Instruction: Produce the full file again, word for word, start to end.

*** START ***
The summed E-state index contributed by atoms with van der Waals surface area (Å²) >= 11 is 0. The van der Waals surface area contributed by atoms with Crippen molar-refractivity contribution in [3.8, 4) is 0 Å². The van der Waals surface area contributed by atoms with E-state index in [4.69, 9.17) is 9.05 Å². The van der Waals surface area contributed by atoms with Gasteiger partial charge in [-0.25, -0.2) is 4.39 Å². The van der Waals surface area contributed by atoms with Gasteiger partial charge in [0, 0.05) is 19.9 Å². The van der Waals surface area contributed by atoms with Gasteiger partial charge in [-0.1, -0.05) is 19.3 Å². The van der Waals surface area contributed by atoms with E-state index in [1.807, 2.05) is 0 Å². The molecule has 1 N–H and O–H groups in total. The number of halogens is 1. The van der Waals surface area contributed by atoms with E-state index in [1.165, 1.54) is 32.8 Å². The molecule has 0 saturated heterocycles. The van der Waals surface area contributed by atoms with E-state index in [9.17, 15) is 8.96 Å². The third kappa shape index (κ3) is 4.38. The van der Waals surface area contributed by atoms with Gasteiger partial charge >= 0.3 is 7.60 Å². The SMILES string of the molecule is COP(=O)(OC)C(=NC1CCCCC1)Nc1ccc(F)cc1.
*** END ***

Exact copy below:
The summed E-state index contributed by atoms with van der Waals surface area (Å²) >= 11 is 0. The van der Waals surface area contributed by atoms with Crippen molar-refractivity contribution in [3.8, 4) is 0 Å². The van der Waals surface area contributed by atoms with E-state index in [4.69, 9.17) is 9.05 Å². The van der Waals surface area contributed by atoms with Gasteiger partial charge in [-0.25, -0.2) is 4.39 Å². The van der Waals surface area contributed by atoms with Gasteiger partial charge in [0, 0.05) is 19.9 Å². The van der Waals surface area contributed by atoms with Gasteiger partial charge in [-0.1, -0.05) is 19.3 Å². The van der Waals surface area contributed by atoms with E-state index in [1.807, 2.05) is 0 Å². The molecule has 1 N–H and O–H groups in total. The number of halogens is 1. The van der Waals surface area contributed by atoms with E-state index in [1.165, 1.54) is 32.8 Å². The molecule has 0 saturated heterocycles. The van der Waals surface area contributed by atoms with E-state index in [9.17, 15) is 8.96 Å². The third kappa shape index (κ3) is 4.38. The van der Waals surface area contributed by atoms with Gasteiger partial charge >= 0.3 is 7.60 Å². The SMILES string of the molecule is COP(=O)(OC)C(=NC1CCCCC1)Nc1ccc(F)cc1.